Indian Chameleons are typically green or brown in color. Their color-changing ability is due to the presence of pigment granules found in some of their cells that respond to the chameleons’ emotions and environment, not to match their current background.
The Indian Gecko, also known as the Tokay Gecko, can be found in rainforest environments.
These geckos are one of the largest species of gecko, and are identified by their bright blue-gray bodies covered with red and yellow spots.
These geckos stand out for their noticeable adaptations: Their large eyes have clear scales over them that act like lenses, and their strong jaws and teeth can give a nasty bite that, thankfully, is not venomous.
These nocturnal lizards can be found eating insects as well as other geckos, and are usually alone. If you see one, be cautious, as they can be territorial when confronted by people.
Dragon Lizards (Fan-Throated and Southern Flying)
India is home to Dragon Lizards of various shapes and sizes.
The Fan-Throated Dragon Lizard is named for the layer of skin beneath its chin, which resembles a fan. This lizard can be found all over India, living along the forest floor.
There were five known species of Fan-Throated Lizard, but in 2016 a new species was discovered. It was named for British naturalist and broadcaster Sir David Attenborough.
Another aptly-named lizard is the Southern Flying Dragon Lizard, or Draco Lizard. Though they technically do not have wings, the long ribs and tails of these lizards extend and allow them to “fly” in order to avoid predators.
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Spiny Tailed Lizard
Found in northern Africa as well as India, the Spiny-tailed Lizard can handle the heat. Also known as the Dab Lizard, this reptile is vegetarian and feeds on plants found in their habitats.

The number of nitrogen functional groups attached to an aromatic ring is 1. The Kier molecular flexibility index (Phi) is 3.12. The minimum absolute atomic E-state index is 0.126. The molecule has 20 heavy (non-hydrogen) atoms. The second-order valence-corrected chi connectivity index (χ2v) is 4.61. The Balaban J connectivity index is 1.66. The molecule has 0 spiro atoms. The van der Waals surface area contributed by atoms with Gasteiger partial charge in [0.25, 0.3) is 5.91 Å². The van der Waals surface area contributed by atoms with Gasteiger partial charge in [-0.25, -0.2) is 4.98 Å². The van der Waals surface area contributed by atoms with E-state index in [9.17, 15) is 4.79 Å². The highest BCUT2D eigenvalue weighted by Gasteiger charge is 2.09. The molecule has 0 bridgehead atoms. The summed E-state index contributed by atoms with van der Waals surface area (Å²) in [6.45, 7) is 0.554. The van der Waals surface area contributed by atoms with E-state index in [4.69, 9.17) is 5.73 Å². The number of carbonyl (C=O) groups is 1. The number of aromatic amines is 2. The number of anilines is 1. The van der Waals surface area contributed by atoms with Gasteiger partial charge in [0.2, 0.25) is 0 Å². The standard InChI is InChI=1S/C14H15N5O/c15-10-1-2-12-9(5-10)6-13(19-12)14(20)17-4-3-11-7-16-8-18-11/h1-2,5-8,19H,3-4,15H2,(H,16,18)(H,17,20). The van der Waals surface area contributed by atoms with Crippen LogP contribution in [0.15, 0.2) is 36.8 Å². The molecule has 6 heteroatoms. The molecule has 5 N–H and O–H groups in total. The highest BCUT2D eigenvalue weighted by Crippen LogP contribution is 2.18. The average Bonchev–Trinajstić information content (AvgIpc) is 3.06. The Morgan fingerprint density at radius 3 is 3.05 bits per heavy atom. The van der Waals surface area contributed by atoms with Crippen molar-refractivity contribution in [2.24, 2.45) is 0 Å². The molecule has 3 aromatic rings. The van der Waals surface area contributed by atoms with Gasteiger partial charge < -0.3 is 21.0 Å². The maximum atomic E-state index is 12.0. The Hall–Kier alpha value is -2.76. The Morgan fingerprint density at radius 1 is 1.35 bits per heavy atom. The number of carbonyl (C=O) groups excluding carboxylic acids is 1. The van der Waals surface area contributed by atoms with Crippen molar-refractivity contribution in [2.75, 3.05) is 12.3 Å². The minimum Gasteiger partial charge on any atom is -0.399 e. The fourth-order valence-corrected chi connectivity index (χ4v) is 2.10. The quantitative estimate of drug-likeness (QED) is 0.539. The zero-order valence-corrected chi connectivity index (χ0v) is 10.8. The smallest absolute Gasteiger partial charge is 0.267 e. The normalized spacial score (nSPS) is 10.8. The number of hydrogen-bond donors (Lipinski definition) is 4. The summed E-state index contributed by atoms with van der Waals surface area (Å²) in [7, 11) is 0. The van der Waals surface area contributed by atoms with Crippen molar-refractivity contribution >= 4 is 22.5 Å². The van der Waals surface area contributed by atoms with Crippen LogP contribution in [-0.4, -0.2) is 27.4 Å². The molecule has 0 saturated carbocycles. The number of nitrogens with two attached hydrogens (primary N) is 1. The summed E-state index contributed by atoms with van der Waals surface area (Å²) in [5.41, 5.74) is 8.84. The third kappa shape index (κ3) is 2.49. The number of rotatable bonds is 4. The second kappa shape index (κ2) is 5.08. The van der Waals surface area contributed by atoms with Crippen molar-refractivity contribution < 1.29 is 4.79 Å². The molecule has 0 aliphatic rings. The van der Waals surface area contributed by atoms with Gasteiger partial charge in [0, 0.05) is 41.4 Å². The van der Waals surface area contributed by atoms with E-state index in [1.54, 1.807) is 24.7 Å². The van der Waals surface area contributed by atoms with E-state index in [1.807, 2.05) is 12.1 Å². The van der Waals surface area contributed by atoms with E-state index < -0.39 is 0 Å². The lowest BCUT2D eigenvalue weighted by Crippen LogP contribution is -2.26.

Their scientific name, uromastyx, is Greek for “tail,” and their tail is a very important physical feature.
Their common name comes from the spines that grow all along their tails, which can be used to defend themselves against predators.
Spiny-tailed Lizards sleep with their powerful tails facing the entrance to their dens in order to protect themselves.
Another useful adaptation is their yellow-brown coloring with black spots, which helps camouflage them against rocks.
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Oriental Garden Lizard
Found in forests, the Oriental Garden Lizard is also known by several other names. It is sometimes known as “Bloodsucker,” most likely because males have red heads and necks when mating.
They are also called calotes, and come in a variety of colors ranging from orange to purple.
Other names for the lizard include Eastern Garden Lizard and Changeable Lizard, which is fitting considering their wide range of coloring.
These lizards feed on insects, and when they bite they do not draw blood. Along with insects, they feed on rodents and other lizards, swallowing their prey whole like some snakes do.
Olive Ridley Sea Turtle
With an olive-green skin and shell color, the Olive Ridley Sea Turtle is found in the warm waters of the Indian Ocean.
These turtles are some of the smallest sea turtles in the world, and only weigh up to 100 lbs.
Some of these turtles are solitary, while others nest in large groups called arribadas. It is unclear to researchers why their nesting patterns vary so greatly.
Located in the eastern Indian city of Odisha, Gahirmatha Turtle Sanctuary is one of the world’s largest nesting sites for the Olive Ridley.
This area became a sanctuary in 1997, and attracts thousands of turtles during the annual mating season, which lasts from October through May. –by Anika Chaturvedi; intro by Bret Love